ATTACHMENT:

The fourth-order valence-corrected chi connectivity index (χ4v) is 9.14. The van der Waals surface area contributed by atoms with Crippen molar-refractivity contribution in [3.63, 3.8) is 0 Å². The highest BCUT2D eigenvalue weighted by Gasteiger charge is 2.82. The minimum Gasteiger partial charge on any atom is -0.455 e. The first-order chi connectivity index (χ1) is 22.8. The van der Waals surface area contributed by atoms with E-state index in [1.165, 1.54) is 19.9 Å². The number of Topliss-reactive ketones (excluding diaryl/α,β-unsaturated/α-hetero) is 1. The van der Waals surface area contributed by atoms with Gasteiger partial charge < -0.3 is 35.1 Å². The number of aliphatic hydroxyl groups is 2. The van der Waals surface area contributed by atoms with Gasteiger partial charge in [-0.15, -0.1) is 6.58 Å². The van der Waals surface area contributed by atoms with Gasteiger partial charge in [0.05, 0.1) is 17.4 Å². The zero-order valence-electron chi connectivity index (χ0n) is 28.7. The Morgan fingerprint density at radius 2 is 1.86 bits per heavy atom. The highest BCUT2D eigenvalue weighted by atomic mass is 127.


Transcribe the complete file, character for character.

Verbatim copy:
The fourth-order valence-corrected chi connectivity index (χ4v) is 9.14. The van der Waals surface area contributed by atoms with Crippen molar-refractivity contribution in [3.63, 3.8) is 0 Å². The highest BCUT2D eigenvalue weighted by Gasteiger charge is 2.82. The minimum Gasteiger partial charge on any atom is -0.455 e. The first-order chi connectivity index (χ1) is 22.8. The van der Waals surface area contributed by atoms with E-state index in [1.165, 1.54) is 19.9 Å². The number of Topliss-reactive ketones (excluding diaryl/α,β-unsaturated/α-hetero) is 1. The van der Waals surface area contributed by atoms with Gasteiger partial charge < -0.3 is 35.1 Å². The number of aliphatic hydroxyl groups is 2. The van der Waals surface area contributed by atoms with Gasteiger partial charge in [-0.15, -0.1) is 6.58 Å². The van der Waals surface area contributed by atoms with Gasteiger partial charge in [0.05, 0.1) is 17.4 Å². The zero-order valence-electron chi connectivity index (χ0n) is 28.7. The Morgan fingerprint density at radius 2 is 1.86 bits per heavy atom. The highest BCUT2D eigenvalue weighted by atomic mass is 127.